Even if you don't know the first thing about collectables, you know Funko POPs.
Everyone does. They're absolutely everywhere, from comic book shops to big box stores to movie theater concession stands. Many people think Funko POPs are cute, with their big black eyes and uniform features. Others think they're creepy for pretty much the same reasons. But love them or hate them, you'd be surprised to discover that some Funko POPs, which retail for roughly $10, can fetch well over $1000 on the secondary market.
In no uncertain terms, there's money in POPs. So whether you're looking to sell off a few old pieces, a massive collection, or even to start flipping from scratch, this guide to selling Funko POPs will cover all your bases––from valuing your collection to spotting fake POPs.
A Brief Warning on Collectible Markets: Collectible markets are almost always speculative and are incredibly prone to bubbles. Never purchase collectibles as investments, especially long-term ones, if your ultimate goal is monetary profit. With collectibles, the best rule of thumb is to buy what you like and only spend money that you're okay with losing.
Identifying High-Value POPs
POPs are mass-produced collectibles, with most individual figures receiving runs of well over 10,000 units. Considering the market saturation and wide availability of most POPs, the vast majority never accumulate value. So when you're going through your POP collection, how do you spot the money pieces?
The best way to check market value for any individual POP is to check recent Ebay sold listings.
Poppriceguide.com (PPG) provides a great shortcut, aggregating prices from eBay. It's also a great tool for tracking inventory of your collection. That being said, PPG is prone to accidentally factoring in the prices of bootlegs for certain POPs, so to get an accurate idea of a rare POP's price, it's always best to double-check eBay sales directly.
Here are a few types of POPs to look out for:
While most POPs are readily available anywhere, certain POPs are exclusive to a specific store. These will be marked by an Exclusive sticker, although it's important to note that licenses differ by country. Just because something is exclusive in the US does not mean it's exclusive overseas. Sometimes exclusive stickers will warrant extra market value, but only by a small amount.
Convention exclusives and limited number pieces also fall under this category, with a lot of pre-2015 convention exclusives counted amongst the highest value POPs in existence.
When a POP has a "CHASE" sticker, that means it's a rarer variant of a different POP. Chases are generally inserted at a 1:6 ratio, meaning that for POPs with a Chase, there are five times as many common variants.
Older Chases were produced at a 1:36 ratio, though, so if you happen to own any Chases that were made pre-2015, you might be sitting on something very rare.
When a POP gets "vaulted," that means it's been officially retired by Funko. Vaulted POPs won't ever be made again, and it's not uncommon for a recently vaulted POP to shoot up in value. "Vault" status can be tricky to find, but the Funko app is a good place to start. The app can be finicky though, so sometimes the best way to figure out if a specific POP is vaulted is simply to ask around.
Proto POPs are typically unfinished versions used during the production process. Funko gives these away at official events, and there are entire sub-markets dedicated to collecting them. The majority of proto POPs on eBay are scrapped copies from Funko's factory in China, so most proto POP sales are made through private communities like the Funko Funatic forum.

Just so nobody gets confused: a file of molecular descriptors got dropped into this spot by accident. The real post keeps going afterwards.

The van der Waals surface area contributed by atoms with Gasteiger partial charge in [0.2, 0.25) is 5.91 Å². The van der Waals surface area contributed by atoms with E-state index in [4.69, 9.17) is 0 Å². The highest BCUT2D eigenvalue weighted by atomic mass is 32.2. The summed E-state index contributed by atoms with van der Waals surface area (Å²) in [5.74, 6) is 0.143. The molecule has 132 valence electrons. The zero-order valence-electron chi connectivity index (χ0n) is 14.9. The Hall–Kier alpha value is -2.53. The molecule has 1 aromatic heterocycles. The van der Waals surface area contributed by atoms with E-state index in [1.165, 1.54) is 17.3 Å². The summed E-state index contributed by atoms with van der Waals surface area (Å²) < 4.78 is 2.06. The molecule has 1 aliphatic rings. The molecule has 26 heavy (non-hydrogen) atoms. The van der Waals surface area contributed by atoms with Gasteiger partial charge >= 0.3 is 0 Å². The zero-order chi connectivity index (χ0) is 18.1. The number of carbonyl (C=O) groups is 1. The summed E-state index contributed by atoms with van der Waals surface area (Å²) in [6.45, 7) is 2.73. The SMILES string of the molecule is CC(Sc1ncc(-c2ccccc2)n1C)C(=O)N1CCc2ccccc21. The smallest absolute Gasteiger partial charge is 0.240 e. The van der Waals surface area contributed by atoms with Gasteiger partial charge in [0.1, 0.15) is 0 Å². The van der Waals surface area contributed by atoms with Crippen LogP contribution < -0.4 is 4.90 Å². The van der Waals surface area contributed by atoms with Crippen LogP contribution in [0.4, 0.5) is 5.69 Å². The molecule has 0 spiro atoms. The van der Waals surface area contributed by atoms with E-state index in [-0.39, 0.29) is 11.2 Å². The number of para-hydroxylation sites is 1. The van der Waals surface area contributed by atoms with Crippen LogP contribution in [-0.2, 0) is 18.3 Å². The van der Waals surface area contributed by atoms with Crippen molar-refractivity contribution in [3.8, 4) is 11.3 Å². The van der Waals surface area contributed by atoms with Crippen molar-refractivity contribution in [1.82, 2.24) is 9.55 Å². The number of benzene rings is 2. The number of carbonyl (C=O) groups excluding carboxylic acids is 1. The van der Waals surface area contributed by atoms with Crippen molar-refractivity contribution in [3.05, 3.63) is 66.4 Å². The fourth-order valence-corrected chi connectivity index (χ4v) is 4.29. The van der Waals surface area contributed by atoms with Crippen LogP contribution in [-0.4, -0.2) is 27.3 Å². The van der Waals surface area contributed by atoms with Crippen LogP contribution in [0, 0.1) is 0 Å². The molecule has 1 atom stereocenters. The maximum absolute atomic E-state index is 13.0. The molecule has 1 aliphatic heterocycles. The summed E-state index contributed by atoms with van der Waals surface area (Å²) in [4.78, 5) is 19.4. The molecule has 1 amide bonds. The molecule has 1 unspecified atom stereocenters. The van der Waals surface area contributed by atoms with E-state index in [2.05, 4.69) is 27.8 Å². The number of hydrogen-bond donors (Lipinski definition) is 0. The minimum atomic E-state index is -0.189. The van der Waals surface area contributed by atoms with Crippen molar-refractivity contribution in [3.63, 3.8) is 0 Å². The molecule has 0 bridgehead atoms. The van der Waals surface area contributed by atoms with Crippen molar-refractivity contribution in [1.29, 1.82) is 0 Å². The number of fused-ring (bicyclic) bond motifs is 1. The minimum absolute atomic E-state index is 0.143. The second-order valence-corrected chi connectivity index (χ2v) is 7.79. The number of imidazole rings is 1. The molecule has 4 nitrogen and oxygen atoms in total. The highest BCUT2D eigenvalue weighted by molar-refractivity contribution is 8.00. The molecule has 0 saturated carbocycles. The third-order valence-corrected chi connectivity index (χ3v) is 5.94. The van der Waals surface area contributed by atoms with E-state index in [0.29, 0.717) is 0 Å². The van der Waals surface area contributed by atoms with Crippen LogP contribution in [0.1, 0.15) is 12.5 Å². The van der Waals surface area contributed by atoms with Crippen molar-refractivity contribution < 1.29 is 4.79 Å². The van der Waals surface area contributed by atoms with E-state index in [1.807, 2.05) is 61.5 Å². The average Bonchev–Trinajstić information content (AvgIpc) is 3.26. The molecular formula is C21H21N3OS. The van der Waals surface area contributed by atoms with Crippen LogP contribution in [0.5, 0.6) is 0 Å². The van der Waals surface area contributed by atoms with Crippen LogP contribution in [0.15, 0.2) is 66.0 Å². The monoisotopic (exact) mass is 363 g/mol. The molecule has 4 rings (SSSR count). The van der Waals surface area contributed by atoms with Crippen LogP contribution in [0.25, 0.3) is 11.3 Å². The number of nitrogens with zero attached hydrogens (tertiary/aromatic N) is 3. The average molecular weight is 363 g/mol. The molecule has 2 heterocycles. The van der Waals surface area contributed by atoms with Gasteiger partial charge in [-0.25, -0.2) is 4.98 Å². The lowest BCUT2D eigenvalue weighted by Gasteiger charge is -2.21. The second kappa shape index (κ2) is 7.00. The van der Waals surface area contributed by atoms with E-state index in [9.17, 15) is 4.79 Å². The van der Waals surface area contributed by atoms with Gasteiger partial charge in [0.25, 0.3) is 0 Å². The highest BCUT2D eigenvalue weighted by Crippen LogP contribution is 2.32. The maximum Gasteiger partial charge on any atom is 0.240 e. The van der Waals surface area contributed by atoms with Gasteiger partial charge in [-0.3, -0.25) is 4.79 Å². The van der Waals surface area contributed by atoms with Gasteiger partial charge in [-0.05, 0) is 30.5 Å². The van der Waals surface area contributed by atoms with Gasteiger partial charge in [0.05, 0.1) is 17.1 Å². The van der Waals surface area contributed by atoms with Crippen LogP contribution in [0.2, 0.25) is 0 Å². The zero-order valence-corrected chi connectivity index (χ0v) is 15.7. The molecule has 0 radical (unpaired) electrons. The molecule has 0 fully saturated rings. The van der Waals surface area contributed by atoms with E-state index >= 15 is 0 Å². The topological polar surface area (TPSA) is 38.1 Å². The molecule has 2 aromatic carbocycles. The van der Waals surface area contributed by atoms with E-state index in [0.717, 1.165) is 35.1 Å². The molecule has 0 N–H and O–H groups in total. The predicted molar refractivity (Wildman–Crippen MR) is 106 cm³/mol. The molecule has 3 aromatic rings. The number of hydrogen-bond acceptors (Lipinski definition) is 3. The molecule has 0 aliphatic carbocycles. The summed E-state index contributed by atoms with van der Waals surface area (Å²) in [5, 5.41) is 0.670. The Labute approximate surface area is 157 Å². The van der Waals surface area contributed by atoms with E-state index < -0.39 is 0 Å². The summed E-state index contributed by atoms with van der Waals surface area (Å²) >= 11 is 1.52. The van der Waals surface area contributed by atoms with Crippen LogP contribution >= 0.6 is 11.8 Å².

Valuable POPs, especially anime ones, tend to get targeted by Chinese bootleggers who flood the market with fakes. As a result, always make sure that the POPs you plan to buy or sell are the real deal.
While different POPs have different tells, there are a few general guidelines you can use to distinguish authentic POPs from fakes.
For a case study, we'll look at one of the most valuable and commonly faked POPs around: Planet Arlia Vegeta.
My real PA Vegeta compared to a bootlegDan Kahan
1. Box Printing Placement: Fake POPs usually have some sort of box printing issue that distinguishes it from the real ones. Bootleg PA Vegetas have two: the placement of the "10" and the tip of the outline around Vegeta's hair. On real ones (left), the "10" is center-right, and the hair is fully outlined. Fakes (right) tend to have a lower, off-center "10" and a gap in the hair outline.
2. Coloring on the POP: While POPs are definitely not the most high-end collectibles on the market, fake POPs look especially cheap when compared to their licensed counterparts. On a real PA Vegeta (left), the skin is a light tan and the hair is a distinct reddish brown. Fakes (right) tend to have pinkish skin and brighter hair that skews more red. Some fakes also feature incorrect eyebrow placement.
My Planet Arlia Vegeta's Foot StampDan Kahan
3. Foot stamp: Real PA Vegetas will always have "L140921" stamped on their foot. Some of the more convincing fakes try to replicate this though, so a stamp alone is not enough to distinguish a real one.
4. Some notes: There's a common misconception that every real POP has a stamp on the bottom of the box that matches the one on their foot. While that's usually the case, it's not always true. In special circumstances wherein POP boxes got damaged during shipment, Funko has been known to send out official, unstamped replacement boxes.